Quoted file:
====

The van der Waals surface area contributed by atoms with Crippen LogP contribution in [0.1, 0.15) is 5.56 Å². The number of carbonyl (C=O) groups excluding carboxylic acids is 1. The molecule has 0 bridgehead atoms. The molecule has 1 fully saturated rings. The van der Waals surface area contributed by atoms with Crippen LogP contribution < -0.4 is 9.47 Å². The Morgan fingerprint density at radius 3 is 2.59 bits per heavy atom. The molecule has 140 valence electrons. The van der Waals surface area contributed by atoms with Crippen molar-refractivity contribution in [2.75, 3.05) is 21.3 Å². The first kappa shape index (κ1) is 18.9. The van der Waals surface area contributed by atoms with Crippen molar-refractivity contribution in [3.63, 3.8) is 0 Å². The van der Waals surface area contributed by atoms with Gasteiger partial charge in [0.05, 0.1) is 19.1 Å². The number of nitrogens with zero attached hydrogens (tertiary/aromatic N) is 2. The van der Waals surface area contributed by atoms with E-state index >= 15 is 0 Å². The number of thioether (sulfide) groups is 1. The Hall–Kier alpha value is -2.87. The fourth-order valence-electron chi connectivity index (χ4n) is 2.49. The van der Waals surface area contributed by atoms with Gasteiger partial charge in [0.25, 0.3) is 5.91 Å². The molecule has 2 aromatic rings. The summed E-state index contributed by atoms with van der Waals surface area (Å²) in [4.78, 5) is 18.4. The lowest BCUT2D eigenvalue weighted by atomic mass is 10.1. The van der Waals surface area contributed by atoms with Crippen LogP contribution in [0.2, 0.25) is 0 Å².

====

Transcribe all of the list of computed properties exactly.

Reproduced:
The van der Waals surface area contributed by atoms with Crippen LogP contribution in [0.1, 0.15) is 5.56 Å². The number of carbonyl (C=O) groups excluding carboxylic acids is 1. The molecule has 0 bridgehead atoms. The molecule has 1 fully saturated rings. The van der Waals surface area contributed by atoms with Crippen LogP contribution < -0.4 is 9.47 Å². The Morgan fingerprint density at radius 3 is 2.59 bits per heavy atom. The molecule has 140 valence electrons. The van der Waals surface area contributed by atoms with Crippen molar-refractivity contribution in [2.75, 3.05) is 21.3 Å². The first kappa shape index (κ1) is 18.9. The van der Waals surface area contributed by atoms with Crippen molar-refractivity contribution in [3.63, 3.8) is 0 Å². The van der Waals surface area contributed by atoms with Gasteiger partial charge in [0.05, 0.1) is 19.1 Å². The number of nitrogens with zero attached hydrogens (tertiary/aromatic N) is 2. The van der Waals surface area contributed by atoms with E-state index >= 15 is 0 Å². The number of thioether (sulfide) groups is 1. The Hall–Kier alpha value is -2.87. The fourth-order valence-electron chi connectivity index (χ4n) is 2.49. The van der Waals surface area contributed by atoms with Gasteiger partial charge in [0.25, 0.3) is 5.91 Å². The molecule has 2 aromatic rings. The summed E-state index contributed by atoms with van der Waals surface area (Å²) in [4.78, 5) is 18.4. The lowest BCUT2D eigenvalue weighted by atomic mass is 10.1. The van der Waals surface area contributed by atoms with Crippen LogP contribution in [0.2, 0.25) is 0 Å².